AT&T to FCC: Give the TV Stations What They Want

The cell-phone carrier wants the agency to cave rather than delay an auction of valuable airwaves.

A view of cellular communication towers on March 6, 2014 in Emeryville, California. The U.S. Labor Department is asking mobile phone providers to increase safety training for crews who perform work on cell tower sites in the United States. According to the Occupational Safety and Health Administration (OSHA), more tower site workers died in 2013 than in the previous two years combined and four workers have died in the first weeks of 2014. (National Journal)

TV stations have found an unlikely ally in their legal fight with the Federal Communications Commission: AT&T.

The TV broadcasters and cell-phone carriers are usually at each other's throats as they each fight for access to as much of the public airwaves as possible.

But in a blog post Wednesday, AT&T said the FCC should cave (at least partially) to the broadcasters' latest demands rather than risk delaying an auction of airwave licenses. Joan Marsh, AT&T's head of regulatory affairs, said she believes the broadcasters are "willing to consider a reasonable compromise."

"Compromise must continue to be the hallmark of the incentive auction proceeding," she wrote, adding that industry groups and the FCC have compromised on a range of issues related to the upcoming auction. "And we believe that the issues raised by [the National Association of Broadcasters] can similarly be resolved--and resolved quickly."

Earlier this week, the NAB sued over the FCC's plan to buy back their broadcast licenses for auction to the cell-phone industry.

TV stations don't have to participate in the auction, and the airwaves will mean faster smartphone connections for millions of consumers. But the broadcasters claimed that the stations that skip the auction could reach fewer viewers and could be forced to pay millions of dollars to revamp their equipment to work on new channels.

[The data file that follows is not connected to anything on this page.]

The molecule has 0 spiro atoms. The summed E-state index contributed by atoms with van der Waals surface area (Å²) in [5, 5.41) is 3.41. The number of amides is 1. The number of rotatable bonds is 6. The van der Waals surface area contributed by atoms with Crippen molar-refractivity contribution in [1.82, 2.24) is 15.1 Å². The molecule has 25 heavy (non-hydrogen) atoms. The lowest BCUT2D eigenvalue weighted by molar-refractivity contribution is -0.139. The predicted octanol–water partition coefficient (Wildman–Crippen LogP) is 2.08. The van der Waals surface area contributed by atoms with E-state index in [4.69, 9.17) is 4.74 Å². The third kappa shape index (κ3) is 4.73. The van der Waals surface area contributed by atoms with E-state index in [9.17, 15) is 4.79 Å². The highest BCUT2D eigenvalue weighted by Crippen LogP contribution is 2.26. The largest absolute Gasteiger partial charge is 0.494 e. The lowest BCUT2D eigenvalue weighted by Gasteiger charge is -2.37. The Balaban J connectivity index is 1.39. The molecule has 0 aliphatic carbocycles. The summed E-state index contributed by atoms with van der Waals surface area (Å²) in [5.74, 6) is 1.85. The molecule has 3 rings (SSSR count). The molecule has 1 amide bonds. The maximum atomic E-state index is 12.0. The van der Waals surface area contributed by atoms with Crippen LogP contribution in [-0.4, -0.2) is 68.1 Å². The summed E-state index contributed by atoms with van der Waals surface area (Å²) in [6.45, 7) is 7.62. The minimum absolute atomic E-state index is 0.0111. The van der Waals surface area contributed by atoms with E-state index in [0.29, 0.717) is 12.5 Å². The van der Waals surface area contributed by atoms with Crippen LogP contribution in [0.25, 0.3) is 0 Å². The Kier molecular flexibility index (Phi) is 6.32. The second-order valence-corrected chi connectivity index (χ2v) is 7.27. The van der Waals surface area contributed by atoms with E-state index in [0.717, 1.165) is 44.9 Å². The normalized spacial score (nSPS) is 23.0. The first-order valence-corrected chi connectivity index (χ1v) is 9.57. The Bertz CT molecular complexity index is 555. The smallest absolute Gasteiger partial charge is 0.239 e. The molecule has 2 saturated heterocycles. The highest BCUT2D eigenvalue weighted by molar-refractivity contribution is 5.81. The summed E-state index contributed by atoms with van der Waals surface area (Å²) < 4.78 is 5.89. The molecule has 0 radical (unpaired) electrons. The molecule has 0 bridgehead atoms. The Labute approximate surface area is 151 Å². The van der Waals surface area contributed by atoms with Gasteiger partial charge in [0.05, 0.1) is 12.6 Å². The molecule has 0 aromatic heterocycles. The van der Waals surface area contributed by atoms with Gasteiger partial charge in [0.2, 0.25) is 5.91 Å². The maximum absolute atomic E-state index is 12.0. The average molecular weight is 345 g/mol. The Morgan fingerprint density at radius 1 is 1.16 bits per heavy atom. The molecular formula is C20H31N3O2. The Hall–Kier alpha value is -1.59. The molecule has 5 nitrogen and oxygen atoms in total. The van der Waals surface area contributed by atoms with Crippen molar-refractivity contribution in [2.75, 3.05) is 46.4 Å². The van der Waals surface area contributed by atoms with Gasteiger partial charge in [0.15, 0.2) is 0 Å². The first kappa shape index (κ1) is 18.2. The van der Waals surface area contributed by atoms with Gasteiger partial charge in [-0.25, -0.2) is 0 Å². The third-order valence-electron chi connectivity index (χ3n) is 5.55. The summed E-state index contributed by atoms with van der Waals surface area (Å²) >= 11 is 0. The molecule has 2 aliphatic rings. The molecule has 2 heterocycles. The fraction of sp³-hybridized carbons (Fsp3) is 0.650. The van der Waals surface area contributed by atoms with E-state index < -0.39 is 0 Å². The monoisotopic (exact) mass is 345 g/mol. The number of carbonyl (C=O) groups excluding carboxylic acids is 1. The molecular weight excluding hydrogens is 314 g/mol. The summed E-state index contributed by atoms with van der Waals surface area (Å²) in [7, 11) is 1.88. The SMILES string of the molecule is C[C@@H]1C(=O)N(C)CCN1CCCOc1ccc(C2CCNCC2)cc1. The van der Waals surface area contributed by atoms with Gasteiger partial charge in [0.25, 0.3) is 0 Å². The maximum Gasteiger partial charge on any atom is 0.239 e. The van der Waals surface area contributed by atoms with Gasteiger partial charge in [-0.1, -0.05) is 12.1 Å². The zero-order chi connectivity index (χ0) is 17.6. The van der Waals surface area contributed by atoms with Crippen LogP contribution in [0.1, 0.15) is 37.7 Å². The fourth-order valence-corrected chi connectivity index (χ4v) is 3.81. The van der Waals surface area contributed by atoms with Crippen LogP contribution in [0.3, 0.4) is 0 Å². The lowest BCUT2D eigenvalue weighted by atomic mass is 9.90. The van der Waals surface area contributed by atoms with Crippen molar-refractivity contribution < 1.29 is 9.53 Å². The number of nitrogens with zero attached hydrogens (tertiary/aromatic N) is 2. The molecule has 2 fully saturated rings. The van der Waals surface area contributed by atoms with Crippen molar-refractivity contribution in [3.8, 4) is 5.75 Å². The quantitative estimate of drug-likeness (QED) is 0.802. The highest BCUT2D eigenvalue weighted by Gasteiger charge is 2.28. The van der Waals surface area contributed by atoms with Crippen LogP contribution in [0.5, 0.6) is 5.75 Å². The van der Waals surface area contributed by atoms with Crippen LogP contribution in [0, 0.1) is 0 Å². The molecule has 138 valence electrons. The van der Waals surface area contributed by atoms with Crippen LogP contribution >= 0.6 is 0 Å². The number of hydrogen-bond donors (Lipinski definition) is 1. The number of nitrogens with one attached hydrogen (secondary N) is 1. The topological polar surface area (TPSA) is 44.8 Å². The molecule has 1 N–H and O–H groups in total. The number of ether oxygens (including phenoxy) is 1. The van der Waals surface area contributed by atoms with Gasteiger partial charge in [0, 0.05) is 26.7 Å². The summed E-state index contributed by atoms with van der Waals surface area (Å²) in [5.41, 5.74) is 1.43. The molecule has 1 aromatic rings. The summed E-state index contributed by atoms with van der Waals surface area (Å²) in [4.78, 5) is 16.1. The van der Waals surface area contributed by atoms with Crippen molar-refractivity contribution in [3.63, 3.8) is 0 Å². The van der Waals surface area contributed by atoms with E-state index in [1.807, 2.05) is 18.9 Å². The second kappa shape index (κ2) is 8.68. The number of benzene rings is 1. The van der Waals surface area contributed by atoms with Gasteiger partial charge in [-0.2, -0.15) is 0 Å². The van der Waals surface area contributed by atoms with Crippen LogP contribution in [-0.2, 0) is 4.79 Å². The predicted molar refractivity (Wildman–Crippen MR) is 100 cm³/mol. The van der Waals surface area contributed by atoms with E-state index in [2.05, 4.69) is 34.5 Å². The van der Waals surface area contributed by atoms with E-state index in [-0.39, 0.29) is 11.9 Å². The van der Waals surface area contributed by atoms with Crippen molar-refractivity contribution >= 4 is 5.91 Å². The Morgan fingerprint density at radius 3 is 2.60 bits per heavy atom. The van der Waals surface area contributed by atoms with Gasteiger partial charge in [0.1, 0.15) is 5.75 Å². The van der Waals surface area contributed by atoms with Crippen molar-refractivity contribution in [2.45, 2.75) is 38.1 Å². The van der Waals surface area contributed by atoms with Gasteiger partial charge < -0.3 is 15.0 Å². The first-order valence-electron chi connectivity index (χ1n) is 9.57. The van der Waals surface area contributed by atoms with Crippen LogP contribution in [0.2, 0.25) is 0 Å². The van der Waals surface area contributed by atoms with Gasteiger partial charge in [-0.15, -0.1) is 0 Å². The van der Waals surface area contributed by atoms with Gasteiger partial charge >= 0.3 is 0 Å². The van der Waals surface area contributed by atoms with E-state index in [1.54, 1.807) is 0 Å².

The group wants the FCC to rework its rules but is not trying to stop the auction entirely. The broadcasters are urging the FCC to set aside an additional $500 million to compensate the TV stations for their expenses and to use a different formula to ensure that the stations can reach the same number of viewers as before the auction.

An FCC spokesperson said the agency is "confident" the plan complies with the law.

But a prolonged legal battle could force the agency to delay the auction, which is scheduled for next year. The cell-phone industry has been clamoring for more airwaves as soon as possible, warning that their networks could soon become congested due to skyrocketing traffic.

In a note to investors, Paul Gallant of Guggenheim Partners said the lawsuit could delay the auction by six months to a year. That is, of course, unless the FCC just gives the broadcasters what they want.

A broadcast industry official said it's a "good sign" that AT&T has indicated it wants a compromise on the issue.

"So now the question is, will the FCC compromise?" the official said.